The Piedmont Community Church’s annual Mexican mission trip will transport over 300 PHS students to build 18 houses in Tijuana this coming spring break.
“The hundreds of volunteers work all day in their [construction] teams and each complete a house by the end of the week,” senior Spencer London said.
There have not always been this many volunteers, however. Mission leader Scott Kail said that the trip started before he joined the church 14 years ago.
“The trip was relatively small, 30-40 attending,” Kail said. “We have built the involvement since then.”
The shocking growth of the trip is primarily due to the variety of experiences the trip provides. Everyone goes for a different reason, junior Sofia Barker said. Some go for the travel, others go for the service, and others just because their friends are going.
“I went just because I had heard so much about it from the older grades so it was kind of a given,” senior Halley Wolin said. “I also spoke Spanish so I was excited to go to a Spanish speaking country.”
After their first year, nobody can escape the “Mexico magic,” senior Mia Arthur said. It is impossible to not return after students see their personal impact on the community.
Sophomore Darrell Tjogas said that the relationships made between grades are a major factor in the high return rates. The volunteers also communicate with people whom they have never met and unexpected friendships form as a result.
“Even though I didn’t have a lot of friends my first year, I met a lot of new people,” London said. “I wanted to have that experience again and meet as many people as possible.”.
Bonds within construction teams are the most developed, London said. Because teams are assigned randomly, members get to meet people whom they would not have met on a regular school day. Also, friendships form as everyone bears the poor living conditions together.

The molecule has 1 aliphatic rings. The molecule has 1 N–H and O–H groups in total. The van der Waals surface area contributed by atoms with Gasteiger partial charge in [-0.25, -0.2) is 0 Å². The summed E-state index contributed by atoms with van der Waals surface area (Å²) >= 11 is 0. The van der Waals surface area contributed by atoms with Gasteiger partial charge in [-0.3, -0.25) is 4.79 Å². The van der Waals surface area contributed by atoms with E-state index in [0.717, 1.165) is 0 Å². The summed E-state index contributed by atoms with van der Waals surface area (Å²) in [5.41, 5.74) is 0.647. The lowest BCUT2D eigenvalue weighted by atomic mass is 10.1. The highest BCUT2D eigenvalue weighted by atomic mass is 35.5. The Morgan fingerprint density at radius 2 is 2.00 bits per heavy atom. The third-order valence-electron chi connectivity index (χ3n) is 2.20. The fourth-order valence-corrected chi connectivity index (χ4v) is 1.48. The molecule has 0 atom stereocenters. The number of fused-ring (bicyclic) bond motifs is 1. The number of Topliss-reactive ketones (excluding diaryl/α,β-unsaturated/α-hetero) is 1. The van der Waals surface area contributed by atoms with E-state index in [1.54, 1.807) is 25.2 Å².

“It’s something about being around the same people all day for five days, while you’re all sweaty and dirty and exhausted, that really brings everyone together.” London said.
Team bonding also helps the teams mesh before the trip. Events like barbecues and tie-dye shirt making parties are common, said Arthur. Tjogas also said that the initial awkwardness of the teams fades after a few meetings where friendships are instigated.
“Most teams chose to bond before we leave for Mexico, but either way, your team ends up being so close by the end of the trip,” London said. “Scott [Kail] does a great job encouraging teams to get along.”
The bonds do not dissipate after the trip and most friendships are maintained, said Arthur, who is still in touch with her prior team leaders.
“In my experience, everyone stays friends afterward,” London said. “ I’ve been lucky that my team has always gotten along.”
Bonds throughout the trip are not limited to other students, however. London said that meeting the family he is helping is his favorite part of the trip. The Key Ceremony, where teams present the house keys to the families, is especially incredible, he said.
“We are helping those families in ways we cannot even fathom,” London said.
The relationships with the families while volunteering in Mexico are eye-opening, London said. As people bond with the local children and families, horizons are broadened and cultures are connected.
“My favorite part of the trip is definitely seeing the interaction of our students and leaders with the family they build for and the joy of providing a home for them,” Kail said.
Freshman Christian Hohener said that he is looking forward to the experience as whole. He has heard about the relationships and epiphanies made throughout the journey and cannot wait to grow as a person.
Tijuana is one of the poorest areas in Mexico, and it is important to Piedmont students to see that side of the spectrum, Wolin said. In the process of building the houses, volunteers become more empathetic to those in poverty. The joy volunteers get from providing someone with something so essential is astounding.
“The energy and excitement of so many people gathering for a common cause to help the poorest of the poor is contagious and so worth while, especially coming from all we enjoy living in Piedmont,” Kail said.
Arthur said that the rural location also allows people to be more selfless and happy. Without access to social media, volunteers live in the moment and lose the stress of life in Piedmont.
“Mexico brings out the best in everyone,” Arthur said.